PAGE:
When I was a kid, my grandmother told me to wait before jumping into motherhood and marriage.
“See the world, do things, and make important discoveries about yourself,” she told me, “because once you have a child, motherhood will dictate everything that you do.”
I couldn’t have known what she meant by that until my thirties, when I finally decided to have kids and it really did derail my career. Now that my kids are in school, I am finding that re-entry into the workforce; and it feels like an alien world.
But I’m not the only one who took a break from the demands of work to have kids, only to struggle with re-entering the workforce years later — there are countless mothers out there just like me. And in a recent interview with director Darren Aronofsky for Interview magazine, the beautiful three-time Oscar nominated actress Michelle Pfeiffer spoke candidly about her own “disappearance” from acting. Turns out, she struggled with the motherhood/career balance too.
Pfeiffer, who is an empty nester now that her two children are grown and in their twenties, had a few honest things to day about what it’s like to be a mother and a famous actress taking a break from the big screen.
“I’ve never lost my love for acting,” she said about her envious career since motherhood. Now that she is back in the limelight she says, “I feel really at home on the movie set. I’m a more balanced person honestly when I’m working.”
While Pfeiffer was focused on motherhood, she found the demands of a movie career to be in conflict with her demands as a parent.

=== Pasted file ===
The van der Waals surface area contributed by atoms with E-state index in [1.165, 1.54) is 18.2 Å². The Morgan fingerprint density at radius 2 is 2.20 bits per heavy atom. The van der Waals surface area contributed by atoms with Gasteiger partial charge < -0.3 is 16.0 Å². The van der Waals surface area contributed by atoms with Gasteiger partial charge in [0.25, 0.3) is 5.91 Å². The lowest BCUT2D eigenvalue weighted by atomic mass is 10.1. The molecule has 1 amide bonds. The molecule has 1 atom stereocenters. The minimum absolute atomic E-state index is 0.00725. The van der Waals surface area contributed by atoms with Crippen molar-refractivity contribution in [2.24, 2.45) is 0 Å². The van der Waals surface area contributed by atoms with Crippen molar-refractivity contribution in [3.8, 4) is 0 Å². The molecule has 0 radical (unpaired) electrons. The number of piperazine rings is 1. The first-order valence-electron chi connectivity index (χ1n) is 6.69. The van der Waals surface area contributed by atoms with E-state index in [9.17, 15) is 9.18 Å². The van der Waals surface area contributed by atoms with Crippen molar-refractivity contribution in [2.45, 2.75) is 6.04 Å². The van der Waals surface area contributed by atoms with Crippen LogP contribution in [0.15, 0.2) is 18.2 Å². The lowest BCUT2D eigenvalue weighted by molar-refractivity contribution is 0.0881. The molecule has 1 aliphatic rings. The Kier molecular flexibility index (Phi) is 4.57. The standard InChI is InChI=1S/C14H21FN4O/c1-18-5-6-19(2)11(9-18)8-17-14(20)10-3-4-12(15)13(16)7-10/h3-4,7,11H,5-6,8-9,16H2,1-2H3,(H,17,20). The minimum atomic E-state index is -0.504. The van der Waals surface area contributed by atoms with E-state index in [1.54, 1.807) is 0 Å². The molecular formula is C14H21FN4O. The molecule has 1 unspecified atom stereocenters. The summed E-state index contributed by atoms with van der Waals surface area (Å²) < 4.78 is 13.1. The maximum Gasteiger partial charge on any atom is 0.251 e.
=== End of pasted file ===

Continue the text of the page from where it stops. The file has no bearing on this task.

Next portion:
“I was pretty careful about where I shot, how long I was away, whether or not it worked out with the kids’ schedule,” she explains. And for her, parenting took a more prominent role in her life.
“I got so picky that I was unhirable,” she added. “And then … I don’t know, time just went on.”
The guilt of being a working mother is real and it is potent. On the one hand, the idea of being a modern woman who can choose a career path and find success outside of the home is enticing and fulfilling. On the other hand, once we have children, mothers are often the default full-time caretakers. Any hope of having a fulfilling career becomes enormously difficult to maintain, and as so many women drop out of the workforce, they end up taking a substantial break that can last years.
I can relate to that last part in a big huge way.
It is inspiring to see women as successful and smart as Pfeiffer talking openly and honestly about the pressure women face to choose between motherhood and career. Imagine how wonderful it will be when we get to a place as a society when mothers are not the default parent and both mothers and fathers can choose a more nuanced and equal way of balancing both their careers with parenthood?
Pfeiffer, who is now 59 (and doesn’t look a day over 35), is making her re-entry into pop culture in HBO’s upcoming Bernie Madoff movie, ‘The Wizard of Lies,’ and a film called ‘Mother!’, directed by Darren Aronofsky. And I for one can’t wait to see all the fabulous ways in which motherhood has almost certainly made her into even more of an epic force of a woman and person.